Well, I hope God has been pleased, for it hag
been very hard ; and I'm so glad it's over,
for I don't think I could hold out any longer."

It rained so hard in the afternoon, that
Milly and Frank were allowed to stay at
home and study in the playroom.

" Oh dear," said Frank, with a yawn. "Be-
fore I begin this ' rule of three which puzzles
me,' let's have one little tune out of that
music-box Uncle Charley gave you."

Milly's eyes brightened. She could not
resist the temptation, and, running from the
room, she soon returned with the treasure.
Carefully she put in the little golden key,
and turned it with the greatest caution ; but
mischievous Frank slipped in a little wooden
wedge in the delicate works, and when she
paused and listened, with smiling lips, and
head turned on one side, the wonderful box
was mute.

" What is it ? " cried she, turning quite pale.

" Oh," said Frank, magnificently, " don't be
alarmed. I'm a great magician. Just let me
put my finger in the box one second, and all
will be right."


Milly entrusted it to him with trembling
hands. In went Frank's confident fingers,
but they pulled out the wedge a little too
roughly. Snap! went some delicate spring;
there was a dreary noise, as if the whole box
were going to fly in pieces, and then all was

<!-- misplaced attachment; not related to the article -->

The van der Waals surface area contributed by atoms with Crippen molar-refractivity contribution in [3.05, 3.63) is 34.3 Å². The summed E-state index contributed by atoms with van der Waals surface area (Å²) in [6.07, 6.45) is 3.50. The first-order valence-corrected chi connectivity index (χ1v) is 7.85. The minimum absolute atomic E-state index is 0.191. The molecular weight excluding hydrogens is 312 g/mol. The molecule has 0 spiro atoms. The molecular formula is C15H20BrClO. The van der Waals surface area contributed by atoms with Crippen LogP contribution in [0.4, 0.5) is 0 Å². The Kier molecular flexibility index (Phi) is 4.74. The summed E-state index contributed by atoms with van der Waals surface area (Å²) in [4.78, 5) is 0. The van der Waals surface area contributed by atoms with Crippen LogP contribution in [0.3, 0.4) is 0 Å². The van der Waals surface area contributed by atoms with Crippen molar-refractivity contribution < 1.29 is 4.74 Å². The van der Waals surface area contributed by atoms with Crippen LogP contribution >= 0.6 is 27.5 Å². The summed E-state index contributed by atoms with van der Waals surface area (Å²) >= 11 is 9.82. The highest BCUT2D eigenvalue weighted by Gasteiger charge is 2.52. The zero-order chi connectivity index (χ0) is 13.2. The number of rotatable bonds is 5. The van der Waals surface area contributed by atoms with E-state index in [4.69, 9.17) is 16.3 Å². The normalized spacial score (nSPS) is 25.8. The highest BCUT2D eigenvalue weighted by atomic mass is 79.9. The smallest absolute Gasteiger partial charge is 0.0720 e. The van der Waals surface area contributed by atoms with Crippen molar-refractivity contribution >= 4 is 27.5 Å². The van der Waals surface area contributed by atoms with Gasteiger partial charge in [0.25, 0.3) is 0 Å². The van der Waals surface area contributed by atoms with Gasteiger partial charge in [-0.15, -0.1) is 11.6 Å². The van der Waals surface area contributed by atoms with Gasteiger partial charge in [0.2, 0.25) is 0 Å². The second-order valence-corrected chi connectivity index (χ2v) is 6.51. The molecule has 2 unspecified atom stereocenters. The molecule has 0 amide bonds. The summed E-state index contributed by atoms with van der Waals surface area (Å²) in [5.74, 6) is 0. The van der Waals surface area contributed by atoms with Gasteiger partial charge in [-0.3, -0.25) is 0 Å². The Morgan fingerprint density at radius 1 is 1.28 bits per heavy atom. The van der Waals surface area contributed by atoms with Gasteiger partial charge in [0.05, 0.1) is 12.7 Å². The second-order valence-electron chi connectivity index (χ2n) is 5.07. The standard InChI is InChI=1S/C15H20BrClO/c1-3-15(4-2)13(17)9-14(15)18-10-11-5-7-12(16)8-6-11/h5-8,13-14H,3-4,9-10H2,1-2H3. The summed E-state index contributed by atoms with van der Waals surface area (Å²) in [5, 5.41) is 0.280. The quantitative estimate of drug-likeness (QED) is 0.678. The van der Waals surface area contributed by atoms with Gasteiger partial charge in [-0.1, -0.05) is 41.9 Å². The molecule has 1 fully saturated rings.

still. Frank examined the box with a dis-
mayed face. "Milly," said he, at length, with
an effort, " it's broken — spoiled ! Can you
ever forgive me?"

" No ! " said little Milly, stamping her foot
and bursting into vehement tears. " I can't,
and I needn't, either. It's the eighth time !
My dear, darling music-box ! You did it on
purpose ! You're very bad to me ! I'll run
right to your room, and tear your kite, and
spoil every thing I can find!"

Poor, remorseful Frank offered no opposi-
tion, and across the hall she ran, with stream-
ing eyes and burning cheeks, and stumbled
right into Uncle Charley's arms.

" Kity tity ! what's the matter now ? " But
before the words were out of his mouth, Milly
was pouring forth her story.

Uncle Charley looked grave when she fin-
ished. "And so you think it is right to be
an^rv now?"


" Yes,'' said little Milly, impetuously. " It
is quite right. I've forgiven him seven times.
This makes eight"